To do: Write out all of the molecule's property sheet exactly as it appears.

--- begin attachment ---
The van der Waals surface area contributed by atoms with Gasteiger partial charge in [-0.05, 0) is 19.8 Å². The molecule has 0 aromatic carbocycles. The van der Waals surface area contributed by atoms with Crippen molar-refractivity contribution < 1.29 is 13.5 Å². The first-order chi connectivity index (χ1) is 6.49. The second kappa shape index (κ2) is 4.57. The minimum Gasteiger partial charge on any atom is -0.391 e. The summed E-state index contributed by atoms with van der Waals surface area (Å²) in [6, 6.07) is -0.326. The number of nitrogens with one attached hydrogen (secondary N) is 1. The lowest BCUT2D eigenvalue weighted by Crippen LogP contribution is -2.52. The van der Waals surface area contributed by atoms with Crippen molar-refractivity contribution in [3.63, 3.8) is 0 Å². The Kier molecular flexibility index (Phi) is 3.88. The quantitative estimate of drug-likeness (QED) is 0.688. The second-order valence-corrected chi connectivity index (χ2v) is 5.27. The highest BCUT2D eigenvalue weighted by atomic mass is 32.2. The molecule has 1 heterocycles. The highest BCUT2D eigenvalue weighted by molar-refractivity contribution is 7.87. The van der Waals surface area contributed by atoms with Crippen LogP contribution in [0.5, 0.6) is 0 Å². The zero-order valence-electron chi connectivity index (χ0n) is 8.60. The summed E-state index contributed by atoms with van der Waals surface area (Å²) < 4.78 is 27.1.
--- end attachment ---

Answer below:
The van der Waals surface area contributed by atoms with Gasteiger partial charge in [-0.05, 0) is 19.8 Å². The molecule has 0 aromatic carbocycles. The van der Waals surface area contributed by atoms with Crippen molar-refractivity contribution < 1.29 is 13.5 Å². The first-order chi connectivity index (χ1) is 6.49. The second kappa shape index (κ2) is 4.57. The minimum Gasteiger partial charge on any atom is -0.391 e. The summed E-state index contributed by atoms with van der Waals surface area (Å²) in [6, 6.07) is -0.326. The number of nitrogens with one attached hydrogen (secondary N) is 1. The lowest BCUT2D eigenvalue weighted by Crippen LogP contribution is -2.52. The van der Waals surface area contributed by atoms with Crippen molar-refractivity contribution in [3.63, 3.8) is 0 Å². The Kier molecular flexibility index (Phi) is 3.88. The quantitative estimate of drug-likeness (QED) is 0.688. The second-order valence-corrected chi connectivity index (χ2v) is 5.27. The highest BCUT2D eigenvalue weighted by atomic mass is 32.2. The molecule has 1 heterocycles. The highest BCUT2D eigenvalue weighted by molar-refractivity contribution is 7.87. The van der Waals surface area contributed by atoms with Crippen LogP contribution in [0.5, 0.6) is 0 Å². The zero-order valence-electron chi connectivity index (χ0n) is 8.60. The summed E-state index contributed by atoms with van der Waals surface area (Å²) < 4.78 is 27.1.